Ah! My intent wasn't calling you out or anything, and your comment sounded pretty reasonable. I was just throwing out my opinion on the overall value that's all

[–]pink-pink 15 points16 points  (5 children)

so many massive CRTs got thrown out here when they turned off analog tv.

if i had the space i would have grabbed some for old console gaming

[–]snowyday 1898 points1899 points  (143 children)

RAM

One megabyte of RAM:
* 1957: $411 million
* 1980: $6,480
* 1990: $106
* 2000: $1.56
* 2010: ~ $0.02
* Dec 2017: ~ $0.0071

Source

[–]uniqueguy263 460 points461 points  (0 children)

2018: $411 million

[–]helpinghat 599 points600 points  (44 children)

That's like a reverse Bitcoin.

[–]CalculatedPi 252 points253 points  (30 children)

Nioctib!

[–]TodayKindOfSucks 78 points79 points  (24 children)

Nilbog spelled backwards is Goblin!!!

[–]Urge_Reddit 48 points49 points  (17 children)

It's also a pretty good name for a goblin.

[–]Lurkopath 59 points60 points  (11 children)

Nilbog the Constipated

[–]Urge_Reddit 27 points28 points  (7 children)

I feel like we have a solid children's book character on our hands here. He could offer an exciting adventure, while simultaneously teaching kids about the importance of accepting people who are different, as well as regular bowel movements.

[–]RandomName01 80 points81 points  (0 children)

nioctiB, ackshually

[–]summervijx 9 points10 points  (2 children)

You forgot the Klaatu Barada part though.

[–]gregarioussparrow 22 points23 points  (1 child)

Reverse Bitcoin sounds like a new move to try during sex

[–]jaredthegeek 52 points53 points  (7 children)

Soon it will be normal Bitcoin.

[–]Nitr0s0xideSys 127 points128 points  (15 children)

Yeah but now their high as shit for current day standards, used to be able to get 16GB DDR4 for under 80 bucks now it’s more like 180-200.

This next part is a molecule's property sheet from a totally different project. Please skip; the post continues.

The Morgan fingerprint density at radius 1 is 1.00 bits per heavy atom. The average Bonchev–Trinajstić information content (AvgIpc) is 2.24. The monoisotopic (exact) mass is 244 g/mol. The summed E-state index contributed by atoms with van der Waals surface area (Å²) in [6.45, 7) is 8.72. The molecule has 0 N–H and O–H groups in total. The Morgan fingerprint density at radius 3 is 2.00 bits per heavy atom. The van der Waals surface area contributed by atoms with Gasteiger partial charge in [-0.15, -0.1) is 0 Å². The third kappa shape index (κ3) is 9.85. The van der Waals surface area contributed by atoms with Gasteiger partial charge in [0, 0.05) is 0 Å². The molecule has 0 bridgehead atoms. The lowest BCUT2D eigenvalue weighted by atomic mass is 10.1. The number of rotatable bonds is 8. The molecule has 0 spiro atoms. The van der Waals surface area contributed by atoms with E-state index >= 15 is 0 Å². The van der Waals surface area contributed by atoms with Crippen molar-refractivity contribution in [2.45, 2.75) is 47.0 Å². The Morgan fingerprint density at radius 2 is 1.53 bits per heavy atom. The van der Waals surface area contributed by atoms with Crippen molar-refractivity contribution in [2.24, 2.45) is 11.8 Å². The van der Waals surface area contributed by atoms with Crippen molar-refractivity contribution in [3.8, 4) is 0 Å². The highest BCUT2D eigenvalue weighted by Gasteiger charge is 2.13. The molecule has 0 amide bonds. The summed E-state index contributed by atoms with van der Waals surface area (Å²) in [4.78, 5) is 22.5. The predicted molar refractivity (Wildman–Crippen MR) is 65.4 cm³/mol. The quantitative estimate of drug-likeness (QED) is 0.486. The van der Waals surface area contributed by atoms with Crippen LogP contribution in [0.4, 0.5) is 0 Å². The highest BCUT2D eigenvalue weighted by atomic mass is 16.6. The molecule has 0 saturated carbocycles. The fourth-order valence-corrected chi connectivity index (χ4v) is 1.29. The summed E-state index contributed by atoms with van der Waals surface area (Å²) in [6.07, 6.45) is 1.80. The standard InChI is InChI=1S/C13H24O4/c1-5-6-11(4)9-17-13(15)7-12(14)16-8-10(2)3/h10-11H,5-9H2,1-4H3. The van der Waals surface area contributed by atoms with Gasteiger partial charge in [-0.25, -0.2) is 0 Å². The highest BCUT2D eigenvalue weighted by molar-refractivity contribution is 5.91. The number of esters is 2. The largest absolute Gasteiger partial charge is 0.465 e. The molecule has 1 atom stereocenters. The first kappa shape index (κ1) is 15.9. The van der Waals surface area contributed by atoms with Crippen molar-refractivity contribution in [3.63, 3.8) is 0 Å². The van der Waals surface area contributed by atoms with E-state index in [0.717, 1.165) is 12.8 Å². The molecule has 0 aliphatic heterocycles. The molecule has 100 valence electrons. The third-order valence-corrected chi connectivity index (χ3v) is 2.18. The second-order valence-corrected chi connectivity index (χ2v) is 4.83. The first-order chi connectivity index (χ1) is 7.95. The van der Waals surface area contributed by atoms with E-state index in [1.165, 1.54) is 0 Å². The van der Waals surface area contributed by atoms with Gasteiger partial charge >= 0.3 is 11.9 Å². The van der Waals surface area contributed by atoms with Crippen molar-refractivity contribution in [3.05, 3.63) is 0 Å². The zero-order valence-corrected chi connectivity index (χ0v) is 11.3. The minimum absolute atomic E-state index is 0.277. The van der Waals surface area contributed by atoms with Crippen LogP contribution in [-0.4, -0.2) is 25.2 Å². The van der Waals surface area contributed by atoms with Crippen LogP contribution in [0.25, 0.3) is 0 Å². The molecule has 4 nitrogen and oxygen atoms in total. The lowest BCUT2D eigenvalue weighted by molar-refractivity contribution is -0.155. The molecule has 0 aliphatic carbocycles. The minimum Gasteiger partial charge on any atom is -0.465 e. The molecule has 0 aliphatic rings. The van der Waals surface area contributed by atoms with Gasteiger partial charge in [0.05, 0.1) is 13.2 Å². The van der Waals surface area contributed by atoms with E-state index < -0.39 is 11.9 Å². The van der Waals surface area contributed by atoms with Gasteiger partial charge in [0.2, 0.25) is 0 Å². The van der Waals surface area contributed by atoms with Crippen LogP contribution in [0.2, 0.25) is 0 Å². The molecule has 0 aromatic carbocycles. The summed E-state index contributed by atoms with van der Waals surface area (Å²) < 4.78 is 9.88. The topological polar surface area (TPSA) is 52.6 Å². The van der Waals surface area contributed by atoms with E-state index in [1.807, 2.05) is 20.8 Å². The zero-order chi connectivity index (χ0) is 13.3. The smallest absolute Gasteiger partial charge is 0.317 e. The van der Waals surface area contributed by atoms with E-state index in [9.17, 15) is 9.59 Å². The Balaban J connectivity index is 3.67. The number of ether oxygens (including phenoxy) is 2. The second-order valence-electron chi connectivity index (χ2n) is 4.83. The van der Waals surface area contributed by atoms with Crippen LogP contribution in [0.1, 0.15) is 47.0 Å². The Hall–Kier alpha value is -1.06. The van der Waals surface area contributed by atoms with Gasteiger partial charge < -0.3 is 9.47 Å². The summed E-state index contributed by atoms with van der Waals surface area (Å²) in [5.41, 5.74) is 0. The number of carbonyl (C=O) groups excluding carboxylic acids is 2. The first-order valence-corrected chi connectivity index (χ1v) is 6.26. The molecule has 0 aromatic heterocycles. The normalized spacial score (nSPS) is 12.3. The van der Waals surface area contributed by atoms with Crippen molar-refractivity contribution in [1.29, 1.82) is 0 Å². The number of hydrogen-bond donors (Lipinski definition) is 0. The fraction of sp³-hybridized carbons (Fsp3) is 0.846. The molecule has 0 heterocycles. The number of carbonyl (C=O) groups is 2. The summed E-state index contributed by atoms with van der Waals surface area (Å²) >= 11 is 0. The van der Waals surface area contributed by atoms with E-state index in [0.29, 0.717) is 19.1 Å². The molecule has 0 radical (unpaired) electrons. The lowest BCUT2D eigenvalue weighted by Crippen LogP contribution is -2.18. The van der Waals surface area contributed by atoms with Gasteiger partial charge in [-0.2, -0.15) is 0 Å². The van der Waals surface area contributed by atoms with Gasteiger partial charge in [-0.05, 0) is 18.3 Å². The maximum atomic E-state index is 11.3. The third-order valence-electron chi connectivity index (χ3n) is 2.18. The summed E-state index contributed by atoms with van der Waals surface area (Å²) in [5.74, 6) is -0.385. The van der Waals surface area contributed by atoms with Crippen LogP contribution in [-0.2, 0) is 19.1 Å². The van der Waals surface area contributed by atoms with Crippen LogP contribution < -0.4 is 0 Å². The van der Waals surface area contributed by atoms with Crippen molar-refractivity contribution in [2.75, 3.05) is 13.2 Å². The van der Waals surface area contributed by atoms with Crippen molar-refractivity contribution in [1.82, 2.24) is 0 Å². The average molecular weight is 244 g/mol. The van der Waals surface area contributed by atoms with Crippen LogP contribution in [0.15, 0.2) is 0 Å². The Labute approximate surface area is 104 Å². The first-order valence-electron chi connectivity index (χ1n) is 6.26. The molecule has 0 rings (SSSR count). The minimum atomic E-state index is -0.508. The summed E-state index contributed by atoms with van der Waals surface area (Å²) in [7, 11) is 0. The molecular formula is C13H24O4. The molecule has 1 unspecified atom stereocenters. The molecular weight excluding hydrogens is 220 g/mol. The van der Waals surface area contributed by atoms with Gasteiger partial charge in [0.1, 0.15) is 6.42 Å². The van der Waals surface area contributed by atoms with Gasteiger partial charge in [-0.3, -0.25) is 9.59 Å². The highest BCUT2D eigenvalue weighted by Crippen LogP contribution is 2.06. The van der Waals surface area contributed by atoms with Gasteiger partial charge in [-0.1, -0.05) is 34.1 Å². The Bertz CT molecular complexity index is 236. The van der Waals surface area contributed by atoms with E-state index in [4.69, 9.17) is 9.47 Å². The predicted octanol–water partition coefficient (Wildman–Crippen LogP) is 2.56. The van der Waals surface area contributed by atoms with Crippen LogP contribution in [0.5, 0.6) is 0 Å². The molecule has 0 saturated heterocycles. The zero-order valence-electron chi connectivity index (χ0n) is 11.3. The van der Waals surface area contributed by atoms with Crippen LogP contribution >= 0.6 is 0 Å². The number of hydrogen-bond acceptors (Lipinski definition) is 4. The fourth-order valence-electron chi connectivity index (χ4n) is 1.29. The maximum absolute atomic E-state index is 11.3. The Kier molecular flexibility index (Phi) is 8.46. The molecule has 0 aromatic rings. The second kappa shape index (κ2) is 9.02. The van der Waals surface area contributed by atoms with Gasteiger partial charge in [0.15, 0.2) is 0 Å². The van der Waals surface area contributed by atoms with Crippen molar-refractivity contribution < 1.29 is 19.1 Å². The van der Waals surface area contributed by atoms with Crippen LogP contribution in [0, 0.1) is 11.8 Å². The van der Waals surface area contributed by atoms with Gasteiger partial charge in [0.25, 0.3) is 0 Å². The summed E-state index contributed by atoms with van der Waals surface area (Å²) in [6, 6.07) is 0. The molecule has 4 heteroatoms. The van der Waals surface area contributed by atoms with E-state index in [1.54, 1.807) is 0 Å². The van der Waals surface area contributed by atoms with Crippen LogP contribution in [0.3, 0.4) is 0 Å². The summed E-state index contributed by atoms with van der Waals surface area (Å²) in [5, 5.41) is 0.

[–]MrMustangRider 42 points43 points  (5 children)

Yea I bought my 16GB (8x2) for 69.99 when building my PC, the same exact set is over 200 now. Hope that changes soon. Heard that China was looking into price fixing so...yea maybe will come of that if it did happen, probably won't though.

[–]Dezza2241 14 points15 points  (0 children)

2 years ago I got 16gb (2x8gb) of ddr4 for AU$140 the same kit today costs AU$270...

[–]golfrinserepeat 45 points46 points  (3 children)

I remember getting a memory expansion card for an IBM PC back around 1984 at a place I used to work/intern for. It held 384KB in 64Kb memory chips (8+1 for parity gave you 64KB total) so you needed to populate it with 6 banks of 9 chips (54 chips total.) The board itself was over $1000, and to fully populate it was another $2000 or so. All to get a whopping roughly 1/3 megabyte of RAM in addition to the 256KB it came with.

[–]asdaaaaaaaa 37 points38 points  (0 children)

Haha, I heard a story on a podcast. Dude bought like 8GB of RAM, and had an idea. He gets the receipt and call his mother. He called her and was like

"Hey Mom, you remember that desktop I had as a kid, and really wanted a memory expansion?"

"Yeah, that was expensive as hell, 800$ if I remember correctly"

"Yeah, well I just bought like 100x that, guess how much it costs now"

"I don't know, probably 400$?"

"No, it was 84$" (or something, this is off memory)

He said he just heard the phone drop and go silent for a bit. Simply amazing at how fast we've increased in not only capacity and speed, but it's so much cheaper that literally any average joe can get an upgrade (maybe with some saving). Back then upgrading a computer was a serious consideration of yearly budget, mass saving, and if it was even worth it.

[–]snowyday 9 points10 points  (0 children)

Those were crazy days.

[–]Omny87 40 points41 points  (12 children)

I remember when flash drives would cost $30-60 each, and now I can get them for maybe a couple bucks at Staples.

[–]DoctorBre 29 points30 points  (1 child)

My college bookstore had a 128 megabyte USB drive for $199.99 in about 2000-2001. Granted, that was a ripoff bookstore price but those things were expensive.

Today, I have a flyer from Microcenter offering 32gig drive (or microSD) for free, no purchase required.

[–]spacejockey8 60 points61 points  (12 children)

If Lamborghinis scaled in prices the same way transistors did, it would be cheaper to throw away and buy a new Lamborghini than to pay to park it.

[–]CaptHorney 32 points33 points  (9 children)

How do you throw away a Lamborghini?

[–]newbiedoodle 39 points40 points  (1 child)